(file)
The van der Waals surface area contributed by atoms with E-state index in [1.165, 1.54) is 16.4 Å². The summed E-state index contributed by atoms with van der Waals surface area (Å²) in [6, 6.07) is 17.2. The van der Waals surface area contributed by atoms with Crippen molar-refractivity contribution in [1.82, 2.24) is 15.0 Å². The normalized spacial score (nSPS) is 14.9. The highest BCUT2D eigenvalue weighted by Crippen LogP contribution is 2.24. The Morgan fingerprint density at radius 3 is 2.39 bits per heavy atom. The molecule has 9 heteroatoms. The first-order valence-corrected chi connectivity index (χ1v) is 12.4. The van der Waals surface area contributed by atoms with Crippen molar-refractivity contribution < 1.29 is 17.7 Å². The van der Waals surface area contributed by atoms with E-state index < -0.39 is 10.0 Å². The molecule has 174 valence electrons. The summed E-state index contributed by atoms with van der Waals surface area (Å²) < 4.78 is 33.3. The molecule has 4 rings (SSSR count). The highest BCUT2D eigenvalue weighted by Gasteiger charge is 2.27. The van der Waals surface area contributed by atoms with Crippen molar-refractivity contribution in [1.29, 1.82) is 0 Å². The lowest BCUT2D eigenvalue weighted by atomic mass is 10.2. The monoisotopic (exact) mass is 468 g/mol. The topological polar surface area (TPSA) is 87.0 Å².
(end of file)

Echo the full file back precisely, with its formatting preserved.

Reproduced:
The van der Waals surface area contributed by atoms with E-state index in [1.165, 1.54) is 16.4 Å². The summed E-state index contributed by atoms with van der Waals surface area (Å²) in [6, 6.07) is 17.2. The van der Waals surface area contributed by atoms with Crippen molar-refractivity contribution in [1.82, 2.24) is 15.0 Å². The normalized spacial score (nSPS) is 14.9. The highest BCUT2D eigenvalue weighted by Crippen LogP contribution is 2.24. The Morgan fingerprint density at radius 3 is 2.39 bits per heavy atom. The molecule has 9 heteroatoms. The first-order valence-corrected chi connectivity index (χ1v) is 12.4. The van der Waals surface area contributed by atoms with Crippen molar-refractivity contribution < 1.29 is 17.7 Å². The van der Waals surface area contributed by atoms with E-state index < -0.39 is 10.0 Å². The molecule has 174 valence electrons. The summed E-state index contributed by atoms with van der Waals surface area (Å²) < 4.78 is 33.3. The molecule has 4 rings (SSSR count). The highest BCUT2D eigenvalue weighted by Gasteiger charge is 2.27. The van der Waals surface area contributed by atoms with Crippen molar-refractivity contribution in [1.29, 1.82) is 0 Å². The lowest BCUT2D eigenvalue weighted by atomic mass is 10.2. The monoisotopic (exact) mass is 468 g/mol. The topological polar surface area (TPSA) is 87.0 Å².